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Our Solar System: Overview
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Series of illustrations showing the scale of Earth in comparison to our solar system, our galaxy, our local galactic group, local superclusters and the observable Universe. In a nutshell, it shows Earth and our solar system are very, very small in the great scheme of themes.
This artist's illustration shows the Earth and our solar system's place in the Universe. Image Credit: Andrew Z. Colvin

The words solar system refer to the sun and all of the objects that travel around it -- planets, natural satellites such as the moon, asteroid belt, comets, and meteoroids. Our solar system is part of a spiral galaxy known as the Milky Way. The sun, the center of our solar system, holds eight planets and countless smaller objects in its orbit.

10 Need-to-Know Things About Our Solar System:

  1. Our solar system is made up of the sun and everything that travels around it. This includes eight planets and their natural satellites such as Earth's moon; dwarf planets such as Pluto and Ceres; asteroids; comets and meteoroids.
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    Eyes on the Solar System:
    Explore our galactic neighborhood in 3D. Image credit: NASA
  2. The sun is the center of our solar system. It contains almost all of the mass in our solar system and exerts a tremendous gravitational pull on planets and other bodies.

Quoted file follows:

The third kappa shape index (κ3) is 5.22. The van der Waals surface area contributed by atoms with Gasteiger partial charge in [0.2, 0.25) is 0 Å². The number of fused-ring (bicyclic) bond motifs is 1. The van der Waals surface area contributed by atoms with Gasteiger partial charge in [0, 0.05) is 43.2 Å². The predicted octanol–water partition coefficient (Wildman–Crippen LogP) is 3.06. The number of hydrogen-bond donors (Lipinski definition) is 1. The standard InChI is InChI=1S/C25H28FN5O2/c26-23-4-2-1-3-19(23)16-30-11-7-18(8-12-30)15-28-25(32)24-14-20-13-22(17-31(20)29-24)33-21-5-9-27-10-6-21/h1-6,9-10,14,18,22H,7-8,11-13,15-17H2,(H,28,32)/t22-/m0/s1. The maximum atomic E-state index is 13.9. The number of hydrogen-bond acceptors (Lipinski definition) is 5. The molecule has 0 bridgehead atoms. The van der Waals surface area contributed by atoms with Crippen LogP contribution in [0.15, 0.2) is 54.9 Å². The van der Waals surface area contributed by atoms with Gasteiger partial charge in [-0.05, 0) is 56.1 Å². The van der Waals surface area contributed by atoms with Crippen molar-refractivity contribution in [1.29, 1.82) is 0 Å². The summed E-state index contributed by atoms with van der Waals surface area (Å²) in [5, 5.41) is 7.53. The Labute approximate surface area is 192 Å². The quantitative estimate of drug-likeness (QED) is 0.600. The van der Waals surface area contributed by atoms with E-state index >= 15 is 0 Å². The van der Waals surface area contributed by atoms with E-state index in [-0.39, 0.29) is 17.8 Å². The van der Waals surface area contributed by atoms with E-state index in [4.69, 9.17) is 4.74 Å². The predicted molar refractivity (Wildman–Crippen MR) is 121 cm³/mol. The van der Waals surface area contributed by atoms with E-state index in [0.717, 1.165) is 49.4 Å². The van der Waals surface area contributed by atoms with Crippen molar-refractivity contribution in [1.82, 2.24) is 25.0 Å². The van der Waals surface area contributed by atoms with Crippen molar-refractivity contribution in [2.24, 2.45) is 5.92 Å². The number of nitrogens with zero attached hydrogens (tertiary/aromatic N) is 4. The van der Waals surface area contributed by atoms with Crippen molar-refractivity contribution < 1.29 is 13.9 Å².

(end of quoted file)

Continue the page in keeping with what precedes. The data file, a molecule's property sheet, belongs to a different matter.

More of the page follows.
3. Our solar system formed about 4.6 billion years ago.
  4. The four planets closest to the sun -- Mercury, Venus, Earth, and Mars -- are called the terrestrial planets because they have solid, rocky surfaces.
  5. Two of the outer planets beyond the orbit of Mars -- Jupiter and Saturn -- are known as gas giants; the more distant Uranus and Neptune are called ice giants.
  6. Most of the known dwarf planets exist in an icy zone beyond Neptune called the Kuiper Belt, which is also the point of origin for many comets.
  7. Many objects in our solar system have atmospheres, including planets, some dwarf planets and even a couple moons.
  8. Our solar system is located in the Orion Arm of the Milky Way Galaxy. There are most likely billions of other solar systems in our galaxy. And there are billions of galaxies in the Universe.
  9. We measure distances in our solar system by Astronomical Units (AU). One AU is equal to the distance between the sun and the Earth, which is about 150 million km (93 million miles).
  10. NASA's twin Voyager 1 and Voyager 2 spacecraft are the first spacecraft to explore the outer reaches of our solar system.

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Homework? We can help. Link to homework help for our solar system.
Just the Facts
Metric | English | Scientific Notation
Known to the Ancients: Mercury, Venus, Mars, Jupiter, and Saturn. These planets are visible to the naked eye and have been known since prehistoric times.

Modern: Uranus (1781), Neptune (1846) and dwarf planet, Pluto (1930) were discovered only after the invention of the telescope. It was in 2006 when Pluto was reassigned as a dwarf planet.
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Last Updated: 5 May 2014